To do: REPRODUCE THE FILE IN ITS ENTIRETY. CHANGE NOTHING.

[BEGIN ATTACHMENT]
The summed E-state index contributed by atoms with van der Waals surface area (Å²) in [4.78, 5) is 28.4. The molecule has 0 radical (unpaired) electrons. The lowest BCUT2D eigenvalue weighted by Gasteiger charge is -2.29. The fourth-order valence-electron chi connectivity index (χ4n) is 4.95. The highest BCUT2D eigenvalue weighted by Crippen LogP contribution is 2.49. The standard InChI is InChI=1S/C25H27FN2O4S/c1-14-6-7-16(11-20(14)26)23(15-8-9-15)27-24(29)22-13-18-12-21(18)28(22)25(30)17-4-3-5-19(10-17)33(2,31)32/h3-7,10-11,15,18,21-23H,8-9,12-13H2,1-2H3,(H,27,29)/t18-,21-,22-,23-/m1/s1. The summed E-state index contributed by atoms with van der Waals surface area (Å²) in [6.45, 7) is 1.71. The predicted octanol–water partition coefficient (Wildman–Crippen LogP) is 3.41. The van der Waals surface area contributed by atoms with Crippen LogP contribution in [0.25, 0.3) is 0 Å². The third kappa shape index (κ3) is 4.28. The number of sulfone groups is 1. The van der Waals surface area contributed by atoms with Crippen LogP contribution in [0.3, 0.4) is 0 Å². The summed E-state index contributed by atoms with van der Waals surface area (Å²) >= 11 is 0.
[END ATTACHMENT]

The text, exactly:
The summed E-state index contributed by atoms with van der Waals surface area (Å²) in [4.78, 5) is 28.4. The molecule has 0 radical (unpaired) electrons. The lowest BCUT2D eigenvalue weighted by Gasteiger charge is -2.29. The fourth-order valence-electron chi connectivity index (χ4n) is 4.95. The highest BCUT2D eigenvalue weighted by Crippen LogP contribution is 2.49. The standard InChI is InChI=1S/C25H27FN2O4S/c1-14-6-7-16(11-20(14)26)23(15-8-9-15)27-24(29)22-13-18-12-21(18)28(22)25(30)17-4-3-5-19(10-17)33(2,31)32/h3-7,10-11,15,18,21-23H,8-9,12-13H2,1-2H3,(H,27,29)/t18-,21-,22-,23-/m1/s1. The summed E-state index contributed by atoms with van der Waals surface area (Å²) in [6.45, 7) is 1.71. The predicted octanol–water partition coefficient (Wildman–Crippen LogP) is 3.41. The van der Waals surface area contributed by atoms with Crippen LogP contribution in [0.25, 0.3) is 0 Å². The third kappa shape index (κ3) is 4.28. The number of sulfone groups is 1. The van der Waals surface area contributed by atoms with Crippen LogP contribution in [0.3, 0.4) is 0 Å². The summed E-state index contributed by atoms with van der Waals surface area (Å²) >= 11 is 0.